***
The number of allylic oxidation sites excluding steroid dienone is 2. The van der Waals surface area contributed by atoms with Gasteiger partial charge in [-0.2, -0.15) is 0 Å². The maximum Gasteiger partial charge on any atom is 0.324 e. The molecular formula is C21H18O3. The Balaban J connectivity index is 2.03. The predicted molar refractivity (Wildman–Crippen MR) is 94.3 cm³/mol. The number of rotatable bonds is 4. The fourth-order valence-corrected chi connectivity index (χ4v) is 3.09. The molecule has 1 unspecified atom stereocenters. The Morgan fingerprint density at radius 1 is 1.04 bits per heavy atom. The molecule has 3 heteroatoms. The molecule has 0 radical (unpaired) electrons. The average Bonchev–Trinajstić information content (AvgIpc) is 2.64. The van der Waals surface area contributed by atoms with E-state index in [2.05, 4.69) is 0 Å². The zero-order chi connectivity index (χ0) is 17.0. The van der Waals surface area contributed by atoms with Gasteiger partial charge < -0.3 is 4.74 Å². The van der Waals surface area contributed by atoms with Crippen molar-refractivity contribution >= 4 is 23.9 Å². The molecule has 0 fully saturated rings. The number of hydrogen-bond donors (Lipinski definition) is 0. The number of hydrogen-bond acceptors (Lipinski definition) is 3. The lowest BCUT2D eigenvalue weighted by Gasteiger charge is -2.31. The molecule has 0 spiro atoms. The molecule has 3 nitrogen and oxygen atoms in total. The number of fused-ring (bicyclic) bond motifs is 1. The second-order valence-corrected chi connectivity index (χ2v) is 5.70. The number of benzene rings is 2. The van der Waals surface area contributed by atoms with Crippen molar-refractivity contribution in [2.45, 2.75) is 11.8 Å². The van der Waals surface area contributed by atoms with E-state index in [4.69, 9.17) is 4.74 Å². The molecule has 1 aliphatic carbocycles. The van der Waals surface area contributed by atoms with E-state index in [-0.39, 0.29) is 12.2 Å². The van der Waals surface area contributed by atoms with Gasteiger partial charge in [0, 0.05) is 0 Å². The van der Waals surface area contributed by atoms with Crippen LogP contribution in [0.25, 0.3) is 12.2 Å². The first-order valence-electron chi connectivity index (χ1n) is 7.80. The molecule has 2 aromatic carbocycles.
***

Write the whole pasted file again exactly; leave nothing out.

The number of allylic oxidation sites excluding steroid dienone is 2. The van der Waals surface area contributed by atoms with Gasteiger partial charge in [-0.2, -0.15) is 0 Å². The maximum Gasteiger partial charge on any atom is 0.324 e. The molecular formula is C21H18O3. The Balaban J connectivity index is 2.03. The predicted molar refractivity (Wildman–Crippen MR) is 94.3 cm³/mol. The number of rotatable bonds is 4. The fourth-order valence-corrected chi connectivity index (χ4v) is 3.09. The molecule has 1 unspecified atom stereocenters. The Morgan fingerprint density at radius 1 is 1.04 bits per heavy atom. The molecule has 3 heteroatoms. The molecule has 0 radical (unpaired) electrons. The average Bonchev–Trinajstić information content (AvgIpc) is 2.64. The van der Waals surface area contributed by atoms with E-state index in [2.05, 4.69) is 0 Å². The zero-order chi connectivity index (χ0) is 17.0. The van der Waals surface area contributed by atoms with Gasteiger partial charge < -0.3 is 4.74 Å². The van der Waals surface area contributed by atoms with Crippen molar-refractivity contribution >= 4 is 23.9 Å². The molecule has 0 fully saturated rings. The number of hydrogen-bond donors (Lipinski definition) is 0. The number of hydrogen-bond acceptors (Lipinski definition) is 3. The lowest BCUT2D eigenvalue weighted by Gasteiger charge is -2.31. The molecule has 0 spiro atoms. The molecule has 3 nitrogen and oxygen atoms in total. The number of fused-ring (bicyclic) bond motifs is 1. The second-order valence-corrected chi connectivity index (χ2v) is 5.70. The number of benzene rings is 2. The van der Waals surface area contributed by atoms with Crippen molar-refractivity contribution in [2.45, 2.75) is 11.8 Å². The van der Waals surface area contributed by atoms with E-state index in [4.69, 9.17) is 4.74 Å². The molecule has 1 aliphatic carbocycles. The van der Waals surface area contributed by atoms with E-state index in [-0.39, 0.29) is 12.2 Å². The van der Waals surface area contributed by atoms with Gasteiger partial charge in [0, 0.05) is 0 Å². The van der Waals surface area contributed by atoms with Crippen LogP contribution in [0.25, 0.3) is 12.2 Å². The first-order valence-electron chi connectivity index (χ1n) is 7.80. The molecule has 2 aromatic carbocycles.